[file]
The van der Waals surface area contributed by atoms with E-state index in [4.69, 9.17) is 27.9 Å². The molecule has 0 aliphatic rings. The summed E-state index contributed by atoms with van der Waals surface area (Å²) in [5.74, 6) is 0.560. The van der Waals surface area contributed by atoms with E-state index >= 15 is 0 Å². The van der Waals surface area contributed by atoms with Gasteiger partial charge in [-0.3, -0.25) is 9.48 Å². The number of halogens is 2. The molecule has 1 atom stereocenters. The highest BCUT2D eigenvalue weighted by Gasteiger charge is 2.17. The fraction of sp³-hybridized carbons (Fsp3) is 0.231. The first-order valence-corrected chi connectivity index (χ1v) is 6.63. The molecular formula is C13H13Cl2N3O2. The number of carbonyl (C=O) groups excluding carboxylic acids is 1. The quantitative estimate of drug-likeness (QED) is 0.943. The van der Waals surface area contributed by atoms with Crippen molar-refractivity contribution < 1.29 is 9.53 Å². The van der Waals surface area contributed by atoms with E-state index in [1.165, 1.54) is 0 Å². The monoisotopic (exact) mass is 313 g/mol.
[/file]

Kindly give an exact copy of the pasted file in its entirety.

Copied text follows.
The van der Waals surface area contributed by atoms with E-state index in [4.69, 9.17) is 27.9 Å². The molecule has 0 aliphatic rings. The summed E-state index contributed by atoms with van der Waals surface area (Å²) in [5.74, 6) is 0.560. The van der Waals surface area contributed by atoms with E-state index >= 15 is 0 Å². The van der Waals surface area contributed by atoms with Gasteiger partial charge in [-0.3, -0.25) is 9.48 Å². The number of halogens is 2. The molecule has 1 atom stereocenters. The highest BCUT2D eigenvalue weighted by Gasteiger charge is 2.17. The fraction of sp³-hybridized carbons (Fsp3) is 0.231. The first-order valence-corrected chi connectivity index (χ1v) is 6.63. The molecular formula is C13H13Cl2N3O2. The number of carbonyl (C=O) groups excluding carboxylic acids is 1. The quantitative estimate of drug-likeness (QED) is 0.943. The van der Waals surface area contributed by atoms with Crippen molar-refractivity contribution < 1.29 is 9.53 Å². The van der Waals surface area contributed by atoms with E-state index in [1.165, 1.54) is 0 Å². The monoisotopic (exact) mass is 313 g/mol.